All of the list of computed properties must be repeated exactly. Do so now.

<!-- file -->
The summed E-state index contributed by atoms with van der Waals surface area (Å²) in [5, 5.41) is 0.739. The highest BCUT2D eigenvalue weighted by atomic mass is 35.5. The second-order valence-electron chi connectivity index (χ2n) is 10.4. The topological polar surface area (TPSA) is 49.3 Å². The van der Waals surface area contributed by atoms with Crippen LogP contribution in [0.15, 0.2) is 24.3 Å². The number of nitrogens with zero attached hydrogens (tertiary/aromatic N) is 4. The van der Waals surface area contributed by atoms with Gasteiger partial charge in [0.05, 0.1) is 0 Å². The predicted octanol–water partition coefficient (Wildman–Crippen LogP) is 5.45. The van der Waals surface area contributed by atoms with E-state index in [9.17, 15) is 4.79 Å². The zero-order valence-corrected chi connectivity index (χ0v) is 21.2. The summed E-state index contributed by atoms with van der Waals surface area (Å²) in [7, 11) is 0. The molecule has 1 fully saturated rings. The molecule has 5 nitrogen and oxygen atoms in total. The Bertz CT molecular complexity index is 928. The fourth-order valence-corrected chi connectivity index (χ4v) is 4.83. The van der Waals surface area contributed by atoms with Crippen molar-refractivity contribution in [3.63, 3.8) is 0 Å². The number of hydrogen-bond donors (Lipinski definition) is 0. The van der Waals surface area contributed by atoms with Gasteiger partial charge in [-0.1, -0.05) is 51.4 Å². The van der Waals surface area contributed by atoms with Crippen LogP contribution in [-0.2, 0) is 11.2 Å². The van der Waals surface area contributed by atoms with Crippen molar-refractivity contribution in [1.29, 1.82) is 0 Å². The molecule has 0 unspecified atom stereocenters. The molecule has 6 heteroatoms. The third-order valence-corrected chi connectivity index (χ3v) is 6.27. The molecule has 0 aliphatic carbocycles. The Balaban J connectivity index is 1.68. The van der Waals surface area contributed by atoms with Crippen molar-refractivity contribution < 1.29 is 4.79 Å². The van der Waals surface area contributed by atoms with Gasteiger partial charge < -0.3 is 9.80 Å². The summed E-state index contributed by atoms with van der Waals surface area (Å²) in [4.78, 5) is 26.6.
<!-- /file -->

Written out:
The summed E-state index contributed by atoms with van der Waals surface area (Å²) in [5, 5.41) is 0.739. The highest BCUT2D eigenvalue weighted by atomic mass is 35.5. The second-order valence-electron chi connectivity index (χ2n) is 10.4. The topological polar surface area (TPSA) is 49.3 Å². The van der Waals surface area contributed by atoms with Crippen LogP contribution in [0.15, 0.2) is 24.3 Å². The number of nitrogens with zero attached hydrogens (tertiary/aromatic N) is 4. The van der Waals surface area contributed by atoms with Gasteiger partial charge in [0.05, 0.1) is 0 Å². The predicted octanol–water partition coefficient (Wildman–Crippen LogP) is 5.45. The van der Waals surface area contributed by atoms with E-state index in [9.17, 15) is 4.79 Å². The zero-order valence-corrected chi connectivity index (χ0v) is 21.2. The summed E-state index contributed by atoms with van der Waals surface area (Å²) in [7, 11) is 0. The molecule has 1 fully saturated rings. The molecule has 5 nitrogen and oxygen atoms in total. The Bertz CT molecular complexity index is 928. The fourth-order valence-corrected chi connectivity index (χ4v) is 4.83. The van der Waals surface area contributed by atoms with Crippen molar-refractivity contribution in [3.63, 3.8) is 0 Å². The number of hydrogen-bond donors (Lipinski definition) is 0. The van der Waals surface area contributed by atoms with Gasteiger partial charge in [-0.1, -0.05) is 51.4 Å². The van der Waals surface area contributed by atoms with Crippen LogP contribution in [-0.2, 0) is 11.2 Å². The van der Waals surface area contributed by atoms with Crippen molar-refractivity contribution in [1.29, 1.82) is 0 Å². The molecule has 0 unspecified atom stereocenters. The molecule has 6 heteroatoms. The third-order valence-corrected chi connectivity index (χ3v) is 6.27. The molecule has 0 aliphatic carbocycles. The Balaban J connectivity index is 1.68. The van der Waals surface area contributed by atoms with Crippen molar-refractivity contribution < 1.29 is 4.79 Å². The van der Waals surface area contributed by atoms with Gasteiger partial charge < -0.3 is 9.80 Å². The summed E-state index contributed by atoms with van der Waals surface area (Å²) in [4.78, 5) is 26.6.